Author(s): Shao Y, Lunetta RS, Macpherson AJ, Luo J, Chen G
Abstract Share this page
Abstract In the Laurentian Great Lakes Basin (GLB), corn acreage has been expanding since 2005 in response to high demand for corn as an ethanol feedstock. This study integrated remote sensing-derived products and the Soil and Water Assessment Tool (SWAT) within a geographic information system (GIS) modeling environment to assess the impacts of cropland change on sediment yield within four selected watersheds in the GLB. The SWAT models were calibrated during a 6 year period (2000-2005), and predicted stream flows were validated. The R(2) values were 0.76, 0.80, 0.72, and 0.81 for the St. Joseph River, the St. Mary River, the Peshtigo River, and the Cattaraugus Creek watersheds, respectively. The corresponding E (Nash and Sutcliffe model efficiency coefficient) values ranged from 0.24 to 0.79. The average annual sediment yields (tons/ha/year) ranged from 0.12 to 4.44 for the baseline (2000 to 2008) condition. Sediment yields were predicted to increase for possible future cropland change scenarios. The first scenario was to convert all "other" agricultural row crop types (i.e., sorghum) to corn fields and switch the current/baseline crop rotation into continuous corn. The average annual sediment yields increased 7-42 \% for different watersheds. The second scenario was to further expand the corn planting to hay/pasture fields. The average annual sediment yields increased 33-127 \% compared with baseline conditions.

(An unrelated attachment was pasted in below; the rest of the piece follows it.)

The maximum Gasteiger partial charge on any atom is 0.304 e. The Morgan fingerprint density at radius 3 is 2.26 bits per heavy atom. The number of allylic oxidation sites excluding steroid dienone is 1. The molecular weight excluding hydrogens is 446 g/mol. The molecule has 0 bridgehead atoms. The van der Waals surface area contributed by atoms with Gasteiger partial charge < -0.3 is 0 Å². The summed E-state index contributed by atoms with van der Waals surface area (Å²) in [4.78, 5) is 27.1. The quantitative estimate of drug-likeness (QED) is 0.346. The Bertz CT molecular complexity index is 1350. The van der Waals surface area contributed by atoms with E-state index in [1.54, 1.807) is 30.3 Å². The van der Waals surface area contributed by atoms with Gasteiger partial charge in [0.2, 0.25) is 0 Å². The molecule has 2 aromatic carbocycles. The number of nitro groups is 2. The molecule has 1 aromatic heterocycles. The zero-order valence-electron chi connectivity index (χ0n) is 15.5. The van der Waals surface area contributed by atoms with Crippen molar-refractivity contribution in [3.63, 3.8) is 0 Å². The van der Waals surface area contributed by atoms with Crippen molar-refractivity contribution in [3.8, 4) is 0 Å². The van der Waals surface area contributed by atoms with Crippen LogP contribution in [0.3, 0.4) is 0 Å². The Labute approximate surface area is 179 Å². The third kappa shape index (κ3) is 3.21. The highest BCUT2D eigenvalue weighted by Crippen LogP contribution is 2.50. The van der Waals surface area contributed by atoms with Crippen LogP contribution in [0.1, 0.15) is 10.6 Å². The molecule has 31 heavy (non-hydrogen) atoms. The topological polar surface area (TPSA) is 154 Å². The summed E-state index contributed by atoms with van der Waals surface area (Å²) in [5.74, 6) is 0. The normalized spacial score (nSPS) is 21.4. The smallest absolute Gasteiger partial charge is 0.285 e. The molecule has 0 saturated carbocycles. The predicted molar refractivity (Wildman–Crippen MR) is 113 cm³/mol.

This article was published in Environ Manage
and referenced in Hydrology: Current Research